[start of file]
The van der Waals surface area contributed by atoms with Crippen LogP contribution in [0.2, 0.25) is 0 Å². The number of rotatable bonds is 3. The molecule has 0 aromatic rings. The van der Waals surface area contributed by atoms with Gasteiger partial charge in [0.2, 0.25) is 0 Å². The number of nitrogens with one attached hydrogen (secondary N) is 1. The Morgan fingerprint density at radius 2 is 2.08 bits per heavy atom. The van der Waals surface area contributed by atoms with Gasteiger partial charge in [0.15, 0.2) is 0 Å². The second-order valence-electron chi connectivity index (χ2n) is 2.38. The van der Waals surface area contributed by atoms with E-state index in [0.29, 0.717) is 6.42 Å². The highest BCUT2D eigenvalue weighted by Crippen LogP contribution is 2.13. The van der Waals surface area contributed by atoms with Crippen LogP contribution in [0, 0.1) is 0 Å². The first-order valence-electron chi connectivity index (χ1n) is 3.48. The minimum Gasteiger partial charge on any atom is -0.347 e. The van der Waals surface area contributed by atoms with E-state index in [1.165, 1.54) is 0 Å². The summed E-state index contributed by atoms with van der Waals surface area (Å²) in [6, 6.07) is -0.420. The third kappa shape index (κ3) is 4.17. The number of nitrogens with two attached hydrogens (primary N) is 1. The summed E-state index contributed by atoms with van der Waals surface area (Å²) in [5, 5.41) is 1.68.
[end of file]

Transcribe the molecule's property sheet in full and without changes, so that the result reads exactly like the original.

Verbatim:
The van der Waals surface area contributed by atoms with Crippen LogP contribution in [0.2, 0.25) is 0 Å². The number of rotatable bonds is 3. The molecule has 0 aromatic rings. The van der Waals surface area contributed by atoms with Gasteiger partial charge in [0.2, 0.25) is 0 Å². The number of nitrogens with one attached hydrogen (secondary N) is 1. The Morgan fingerprint density at radius 2 is 2.08 bits per heavy atom. The van der Waals surface area contributed by atoms with Gasteiger partial charge in [0.15, 0.2) is 0 Å². The second-order valence-electron chi connectivity index (χ2n) is 2.38. The van der Waals surface area contributed by atoms with E-state index in [0.29, 0.717) is 6.42 Å². The highest BCUT2D eigenvalue weighted by Crippen LogP contribution is 2.13. The van der Waals surface area contributed by atoms with Crippen LogP contribution in [0, 0.1) is 0 Å². The first-order valence-electron chi connectivity index (χ1n) is 3.48. The minimum Gasteiger partial charge on any atom is -0.347 e. The van der Waals surface area contributed by atoms with E-state index in [1.165, 1.54) is 0 Å². The summed E-state index contributed by atoms with van der Waals surface area (Å²) in [6, 6.07) is -0.420. The third kappa shape index (κ3) is 4.17. The number of nitrogens with two attached hydrogens (primary N) is 1. The summed E-state index contributed by atoms with van der Waals surface area (Å²) in [5, 5.41) is 1.68.